posted by little mouth at 7:19 AM on November 29, 2020 [4 favorites]


This is a little harder during the pandemic, but maybe choosing items to donate to a needy family together? During non-pandemic times it’s a little easier on kids if they can choose a toy and then physically drop it off someplace to be collected, since it makes it clear that the toy is not for them, but even finding items on a charity’s wishlist online might be meaningful. Then maybe on the day itself you could talk about how you hope that it’s a good day for everyone, even people we haven’t met because those people are important too.

You could also make cards or small ornaments to give to the people in your life. People love getting cards made by little ones—they can color, you can trace their hands, etc. Another small way for kiddos to make someone happy with their own effort.

Whatever you decide to do, keep it simple and make it repeatable because the three-year-old will remember the details til the end of time (“Dad, remember you used the green crayon and then the red one?”) and will hotly anticipate doing the same things again next year.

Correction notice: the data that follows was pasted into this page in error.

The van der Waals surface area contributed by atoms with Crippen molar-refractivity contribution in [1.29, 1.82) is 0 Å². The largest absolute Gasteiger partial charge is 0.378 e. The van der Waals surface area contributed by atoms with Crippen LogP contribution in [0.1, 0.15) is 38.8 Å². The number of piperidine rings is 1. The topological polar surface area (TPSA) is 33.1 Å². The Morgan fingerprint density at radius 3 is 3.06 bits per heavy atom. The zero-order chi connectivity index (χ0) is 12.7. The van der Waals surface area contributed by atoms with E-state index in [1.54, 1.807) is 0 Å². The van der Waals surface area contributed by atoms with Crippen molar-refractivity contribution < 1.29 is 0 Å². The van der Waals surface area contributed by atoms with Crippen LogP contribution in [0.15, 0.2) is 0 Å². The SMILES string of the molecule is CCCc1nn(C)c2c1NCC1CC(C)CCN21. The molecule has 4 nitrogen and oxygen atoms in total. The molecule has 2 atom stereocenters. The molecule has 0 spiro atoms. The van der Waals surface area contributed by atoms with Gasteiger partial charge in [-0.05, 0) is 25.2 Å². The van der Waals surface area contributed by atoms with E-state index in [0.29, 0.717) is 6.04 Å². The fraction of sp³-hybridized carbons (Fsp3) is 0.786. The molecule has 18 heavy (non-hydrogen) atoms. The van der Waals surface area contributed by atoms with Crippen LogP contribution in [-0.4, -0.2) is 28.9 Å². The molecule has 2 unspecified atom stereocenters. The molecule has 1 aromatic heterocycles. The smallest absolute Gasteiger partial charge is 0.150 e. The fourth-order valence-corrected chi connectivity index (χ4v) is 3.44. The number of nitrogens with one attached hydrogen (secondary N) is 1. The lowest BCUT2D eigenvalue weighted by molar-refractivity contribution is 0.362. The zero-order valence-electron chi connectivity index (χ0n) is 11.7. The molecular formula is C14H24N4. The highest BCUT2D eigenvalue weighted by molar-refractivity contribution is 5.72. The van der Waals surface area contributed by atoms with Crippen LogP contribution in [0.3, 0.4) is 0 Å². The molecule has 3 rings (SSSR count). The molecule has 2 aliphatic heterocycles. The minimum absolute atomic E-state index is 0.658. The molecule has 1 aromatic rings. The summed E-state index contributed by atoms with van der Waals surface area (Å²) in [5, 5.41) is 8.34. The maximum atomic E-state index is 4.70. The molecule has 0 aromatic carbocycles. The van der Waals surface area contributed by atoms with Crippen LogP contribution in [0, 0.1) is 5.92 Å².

posted by corey flood at 7:37 AM on November 29, 2020 [4 favorites]


What you are doing now is starting a tradition that your children will remember when they grow up. What things do you remember from when you were little that you want to recreate for your kids?

My very favorite thing I would do with my kids when they were tiny was to change them into brand new pajamas as they slept- so they would wake up in something completely different.

I always loved digging through my stocking as a child, and I wanted my kids to love that too. I would hang their stocking on their beds, so they could open it when they woke up (always too early!) The stocking always had a big orange in the toe, a chocolate santa, some sort of practical item like a fun toothbrush, nail brush, or bath bomb. Maybe some crayons or playdough. And other little fun and practical gifts. As they got older the gifts changed but followed the same ideas- so maybe a manicure set and better markers etc. Pottery Barn has lovely stockings that you can have their name embroidered on.

My cousin's mom and dad bought each of their four girls a special ornament each year, that they brought with them when they had their own homes. I always thought that was a sweet idea, but never got around to doing it!